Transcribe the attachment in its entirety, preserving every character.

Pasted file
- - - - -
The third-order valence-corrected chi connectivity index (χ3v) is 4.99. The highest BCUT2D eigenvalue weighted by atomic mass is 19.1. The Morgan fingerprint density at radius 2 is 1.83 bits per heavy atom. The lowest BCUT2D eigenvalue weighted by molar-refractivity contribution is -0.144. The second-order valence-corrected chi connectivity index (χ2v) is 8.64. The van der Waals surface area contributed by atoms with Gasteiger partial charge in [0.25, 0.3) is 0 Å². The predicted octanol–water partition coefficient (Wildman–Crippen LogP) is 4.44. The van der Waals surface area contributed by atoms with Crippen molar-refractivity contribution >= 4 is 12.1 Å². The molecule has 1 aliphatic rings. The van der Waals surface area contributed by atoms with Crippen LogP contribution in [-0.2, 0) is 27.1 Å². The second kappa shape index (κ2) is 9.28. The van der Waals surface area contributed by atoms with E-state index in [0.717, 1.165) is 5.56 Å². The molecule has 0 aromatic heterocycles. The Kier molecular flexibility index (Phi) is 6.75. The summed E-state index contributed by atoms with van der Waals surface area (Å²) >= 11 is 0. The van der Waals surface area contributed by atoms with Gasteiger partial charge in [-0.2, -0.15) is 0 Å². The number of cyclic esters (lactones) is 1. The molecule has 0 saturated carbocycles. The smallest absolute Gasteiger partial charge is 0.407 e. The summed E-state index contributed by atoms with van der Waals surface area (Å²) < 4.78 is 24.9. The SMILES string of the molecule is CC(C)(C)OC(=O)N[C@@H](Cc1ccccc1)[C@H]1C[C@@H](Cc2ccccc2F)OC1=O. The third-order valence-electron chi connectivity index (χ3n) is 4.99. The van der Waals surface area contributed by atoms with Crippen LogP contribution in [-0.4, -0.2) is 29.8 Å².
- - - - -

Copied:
The third-order valence-corrected chi connectivity index (χ3v) is 4.99. The highest BCUT2D eigenvalue weighted by atomic mass is 19.1. The Morgan fingerprint density at radius 2 is 1.83 bits per heavy atom. The lowest BCUT2D eigenvalue weighted by molar-refractivity contribution is -0.144. The second-order valence-corrected chi connectivity index (χ2v) is 8.64. The van der Waals surface area contributed by atoms with Gasteiger partial charge in [0.25, 0.3) is 0 Å². The predicted octanol–water partition coefficient (Wildman–Crippen LogP) is 4.44. The van der Waals surface area contributed by atoms with Crippen molar-refractivity contribution >= 4 is 12.1 Å². The molecule has 1 aliphatic rings. The van der Waals surface area contributed by atoms with Crippen LogP contribution in [-0.2, 0) is 27.1 Å². The second kappa shape index (κ2) is 9.28. The van der Waals surface area contributed by atoms with E-state index in [0.717, 1.165) is 5.56 Å². The molecule has 0 aromatic heterocycles. The Kier molecular flexibility index (Phi) is 6.75. The summed E-state index contributed by atoms with van der Waals surface area (Å²) >= 11 is 0. The van der Waals surface area contributed by atoms with Gasteiger partial charge in [-0.2, -0.15) is 0 Å². The number of cyclic esters (lactones) is 1. The molecule has 0 saturated carbocycles. The smallest absolute Gasteiger partial charge is 0.407 e. The summed E-state index contributed by atoms with van der Waals surface area (Å²) < 4.78 is 24.9. The SMILES string of the molecule is CC(C)(C)OC(=O)N[C@@H](Cc1ccccc1)[C@H]1C[C@@H](Cc2ccccc2F)OC1=O. The third-order valence-electron chi connectivity index (χ3n) is 4.99. The van der Waals surface area contributed by atoms with Crippen LogP contribution in [-0.4, -0.2) is 29.8 Å².